Inprint Margarett Root Brown Reading Series featuring Lauren Groff
Monday, September 20, 7pm 
(Livestream via Inprint Website; Cost - $5)

Lauren Groff will give a brief reading from her new novel Matrix, followed by a conversation with Brenda Peynado, author of The Rock Eaters and Assistant Professor at the University of Houston Creative Writing Program.

Groff’s second novel Fates and Furies, a New York Times Bestseller, was selected by President Obama as his “favorite book of 2015” and was a finalist for the National Book Award, the National Book Critics Circle Prize, and the Kirkus Prize. Named one of Granta’s “Best Young American Novelists,” Groff is also the author of the novels The Monsters of Templeton and Arcadia and the short story collections Delicate Edible Birds and Florida. 

Brenda Peynado is a Dominican American writer of fiction, nonfiction, and screenplays. She is the author of the short story collection The Rock Eaters, and her work has appeared in The Georgia Review, The Sun, The Southern ReviewKenyon ReviewPleiades, and elsewhere. Recently relocated from Orlando, Florida, Peynado teaches at the UH Creative Writing Program.

Gulf Coast Reading Series featuring Micah Dean Hicks, Pritha Bhattacharyya, Weijia Pan, Theodora Ziolkowski
Friday, September 24, 7pm
(Lawndale Art Center, 4912 S Main St)

The Gulf Coast reading series presents the poetry and prose of UH graduate students, paired with prominent featured visiting writers, at Lawndale Art Center. Participating students come from the MFA and PhD programs in Creative Writing. 

Micah Dean Hicks is the author of the novel Break the Bodies, Haunt the Bones and the story collection Electricity and Other Dreams. He is the recipient of a National Endowment for the Arts creative writing fellowship, has been awarded the Calvino Prize, and is a two-time finalist for the Nelson Algren Award. His writing has appeared in The Best American Science Fiction and Fantasy, The New York Times, Lightspeed, Nightmare, and elsewhere. Hicks grew up in rural southwest Arkansas. He teaches creative writing at the University of Central Florida.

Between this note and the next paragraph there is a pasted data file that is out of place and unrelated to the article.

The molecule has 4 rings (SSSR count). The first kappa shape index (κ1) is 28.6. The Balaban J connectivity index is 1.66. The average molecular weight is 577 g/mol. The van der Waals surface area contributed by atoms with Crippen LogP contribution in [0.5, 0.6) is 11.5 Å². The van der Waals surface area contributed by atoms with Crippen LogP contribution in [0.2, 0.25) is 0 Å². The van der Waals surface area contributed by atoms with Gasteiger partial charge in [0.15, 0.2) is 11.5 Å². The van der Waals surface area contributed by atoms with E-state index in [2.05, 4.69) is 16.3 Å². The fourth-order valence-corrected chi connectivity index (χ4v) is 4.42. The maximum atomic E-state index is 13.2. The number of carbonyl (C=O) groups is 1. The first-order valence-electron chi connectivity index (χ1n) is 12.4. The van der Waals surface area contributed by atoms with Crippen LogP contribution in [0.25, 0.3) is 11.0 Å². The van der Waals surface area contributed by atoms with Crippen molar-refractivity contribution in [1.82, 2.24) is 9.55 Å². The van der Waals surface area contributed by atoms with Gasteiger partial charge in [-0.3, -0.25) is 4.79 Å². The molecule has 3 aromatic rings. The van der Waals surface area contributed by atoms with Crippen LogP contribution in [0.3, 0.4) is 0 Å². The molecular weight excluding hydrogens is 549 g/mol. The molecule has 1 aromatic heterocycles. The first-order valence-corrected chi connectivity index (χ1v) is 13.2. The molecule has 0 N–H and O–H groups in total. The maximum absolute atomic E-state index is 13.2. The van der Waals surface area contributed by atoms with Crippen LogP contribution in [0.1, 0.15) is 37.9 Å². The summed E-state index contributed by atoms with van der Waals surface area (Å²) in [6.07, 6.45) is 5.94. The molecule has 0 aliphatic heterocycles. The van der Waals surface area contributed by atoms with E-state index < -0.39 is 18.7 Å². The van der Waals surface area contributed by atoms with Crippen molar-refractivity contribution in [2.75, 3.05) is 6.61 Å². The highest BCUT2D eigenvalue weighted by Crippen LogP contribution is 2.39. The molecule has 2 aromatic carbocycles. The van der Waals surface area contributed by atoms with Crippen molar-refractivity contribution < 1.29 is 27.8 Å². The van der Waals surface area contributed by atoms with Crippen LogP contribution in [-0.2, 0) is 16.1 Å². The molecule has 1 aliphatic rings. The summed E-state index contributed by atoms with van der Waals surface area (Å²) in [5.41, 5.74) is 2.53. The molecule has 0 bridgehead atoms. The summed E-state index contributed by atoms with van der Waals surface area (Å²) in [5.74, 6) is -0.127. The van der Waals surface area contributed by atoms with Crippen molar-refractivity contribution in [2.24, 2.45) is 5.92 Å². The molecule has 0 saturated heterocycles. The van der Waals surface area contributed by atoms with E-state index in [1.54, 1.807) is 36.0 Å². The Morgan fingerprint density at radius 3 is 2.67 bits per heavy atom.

Pritha Bhattacharyya is a Bengali American fiction writer. She is a fiction PhD candidate at the University of Houston, and she received her MFA from Boston University, where she was awarded the Leslie Epstein Global Fellowship to travel to Osaka, Japan. Her work appears or is forthcoming in Ecotone, Ninth Letter, Nashville Review, and has received support from the Alliance for Young Artists and Writers and the Sewanee Writers’ Conference.

Weijia Pan (MFA, Poetry) is a poet, writer, and translator originally from Shanghai, China. Prior to entering the MFA program in poetry at the University of Houston, he read comparative literature at UCLA, then worked as an education consultant for highschoolers in China. He writes in both English and Chinese.